The nagging, a tickle, the haunting of some other voice. A trace. But you have developed ways to repress this secret voice calling you with its faint barely audible voice. But it lingers still. What to do? Ignore it? Too late: you can only do this for so long. Reject it as irrational? But it remains there all the same. Irrational or not, there is a calling from the abyss that no language however analytic and clear can finally do away with it once and for all. Finally, one must confront it, to acknowledge it and engage it–to tarry with the negative.
Recently, about 70 students signed-up to the inaugural Global Center for Advanced Studies (GCAS) seminar, “Introduction to Political Economy: The Crisis in Higher Education” and we immediately found ourselves opening up our lives with one another even before our first meeting. We opened with the freedom to voice a fundamental contradiction found within the heart of each and everyone’s experience as we traversed through the “educational” process. What we found was that although we were being “educated” we found something wanting in that experience. We all passed the “tests” we all achieved the “success” of degrees (BAs, MAs even PhDs) attached to our names, but in the very appearance of the these letters we realized we had lost something too. What did we loose?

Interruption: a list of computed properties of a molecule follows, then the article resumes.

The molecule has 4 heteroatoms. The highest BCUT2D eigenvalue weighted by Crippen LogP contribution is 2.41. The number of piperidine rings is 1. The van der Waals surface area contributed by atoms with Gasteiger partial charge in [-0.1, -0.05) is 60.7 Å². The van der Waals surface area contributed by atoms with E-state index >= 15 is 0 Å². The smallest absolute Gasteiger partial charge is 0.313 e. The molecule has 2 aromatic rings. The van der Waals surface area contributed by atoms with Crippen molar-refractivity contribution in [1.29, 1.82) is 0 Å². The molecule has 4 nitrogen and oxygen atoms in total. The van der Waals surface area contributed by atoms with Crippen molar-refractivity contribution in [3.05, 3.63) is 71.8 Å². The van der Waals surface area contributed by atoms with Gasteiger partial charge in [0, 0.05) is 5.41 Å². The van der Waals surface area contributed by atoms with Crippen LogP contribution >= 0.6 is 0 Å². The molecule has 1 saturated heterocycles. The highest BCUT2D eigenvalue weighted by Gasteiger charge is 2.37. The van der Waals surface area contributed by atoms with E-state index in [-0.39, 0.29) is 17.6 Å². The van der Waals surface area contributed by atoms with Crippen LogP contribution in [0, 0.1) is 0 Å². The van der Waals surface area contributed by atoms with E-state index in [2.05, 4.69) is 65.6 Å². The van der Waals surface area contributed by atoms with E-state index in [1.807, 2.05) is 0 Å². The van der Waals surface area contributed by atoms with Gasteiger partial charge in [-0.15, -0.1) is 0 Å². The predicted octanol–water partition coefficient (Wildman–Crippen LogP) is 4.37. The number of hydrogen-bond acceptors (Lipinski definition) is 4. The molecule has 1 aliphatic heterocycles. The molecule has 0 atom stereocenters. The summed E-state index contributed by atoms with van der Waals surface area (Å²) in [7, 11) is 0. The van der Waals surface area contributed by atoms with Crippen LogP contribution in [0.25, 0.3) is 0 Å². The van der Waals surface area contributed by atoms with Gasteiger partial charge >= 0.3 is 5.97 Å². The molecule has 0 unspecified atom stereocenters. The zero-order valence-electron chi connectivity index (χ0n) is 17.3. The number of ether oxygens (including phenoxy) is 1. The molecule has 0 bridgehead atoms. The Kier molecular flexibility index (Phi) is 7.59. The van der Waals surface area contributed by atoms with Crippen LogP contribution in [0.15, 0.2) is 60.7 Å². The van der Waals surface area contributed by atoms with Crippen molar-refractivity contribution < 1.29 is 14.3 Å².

There is a sense in which what we have lost was something much more profound, something barely audible–a whisper even. I think, and I am summarizing here, that what is lost is that we had to put aside the fire and inspiration of the joy of collectively arriving at something as like a journey whose destination is the journey itself. In short, this contra-voice emerges at the precise moment when the degree is granted and the journey is hijacked by the socially marked terminal point of a “degree”! Congrats! You have made it! But in the “making it” to an end–we’re realizing a great dissatisfaction that we have been made premature “masters” of a subject whose end can never be arrived at. We have come to realize that in the journey of learning there is an infinite endeavor that keeps requiring our lives, our attention, our desire. It requires something more than ourselves.
In short, all I wish to say is that it is a joy to be part of a community, a mere seminar whose aim is not just about achieving something great, but more importantly it is a joy found in each other, and to realize that you are no longer alone.